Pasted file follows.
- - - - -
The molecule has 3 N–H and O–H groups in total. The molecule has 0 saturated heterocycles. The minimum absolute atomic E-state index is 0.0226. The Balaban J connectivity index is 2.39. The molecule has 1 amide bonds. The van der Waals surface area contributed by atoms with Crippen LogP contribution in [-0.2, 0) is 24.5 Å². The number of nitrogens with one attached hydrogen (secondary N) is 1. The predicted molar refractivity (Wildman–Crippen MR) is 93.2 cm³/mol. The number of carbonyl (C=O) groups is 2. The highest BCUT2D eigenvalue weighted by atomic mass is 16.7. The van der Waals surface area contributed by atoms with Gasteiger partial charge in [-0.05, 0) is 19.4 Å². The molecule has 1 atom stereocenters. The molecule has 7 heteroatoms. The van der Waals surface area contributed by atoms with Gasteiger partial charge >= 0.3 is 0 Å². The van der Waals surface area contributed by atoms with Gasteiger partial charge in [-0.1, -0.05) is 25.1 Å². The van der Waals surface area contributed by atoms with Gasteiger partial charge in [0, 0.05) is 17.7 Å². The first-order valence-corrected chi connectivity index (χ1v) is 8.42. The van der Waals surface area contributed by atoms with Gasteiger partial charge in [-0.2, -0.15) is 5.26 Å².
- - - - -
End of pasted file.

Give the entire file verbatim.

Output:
The molecule has 3 N–H and O–H groups in total. The molecule has 0 saturated heterocycles. The minimum absolute atomic E-state index is 0.0226. The Balaban J connectivity index is 2.39. The molecule has 1 amide bonds. The van der Waals surface area contributed by atoms with Crippen LogP contribution in [-0.2, 0) is 24.5 Å². The number of nitrogens with one attached hydrogen (secondary N) is 1. The predicted molar refractivity (Wildman–Crippen MR) is 93.2 cm³/mol. The number of carbonyl (C=O) groups is 2. The highest BCUT2D eigenvalue weighted by atomic mass is 16.7. The van der Waals surface area contributed by atoms with Gasteiger partial charge in [-0.05, 0) is 19.4 Å². The molecule has 1 atom stereocenters. The molecule has 7 heteroatoms. The van der Waals surface area contributed by atoms with Gasteiger partial charge >= 0.3 is 0 Å². The van der Waals surface area contributed by atoms with Gasteiger partial charge in [-0.1, -0.05) is 25.1 Å². The van der Waals surface area contributed by atoms with Gasteiger partial charge in [0, 0.05) is 17.7 Å². The first-order valence-corrected chi connectivity index (χ1v) is 8.42. The van der Waals surface area contributed by atoms with Gasteiger partial charge in [-0.2, -0.15) is 5.26 Å².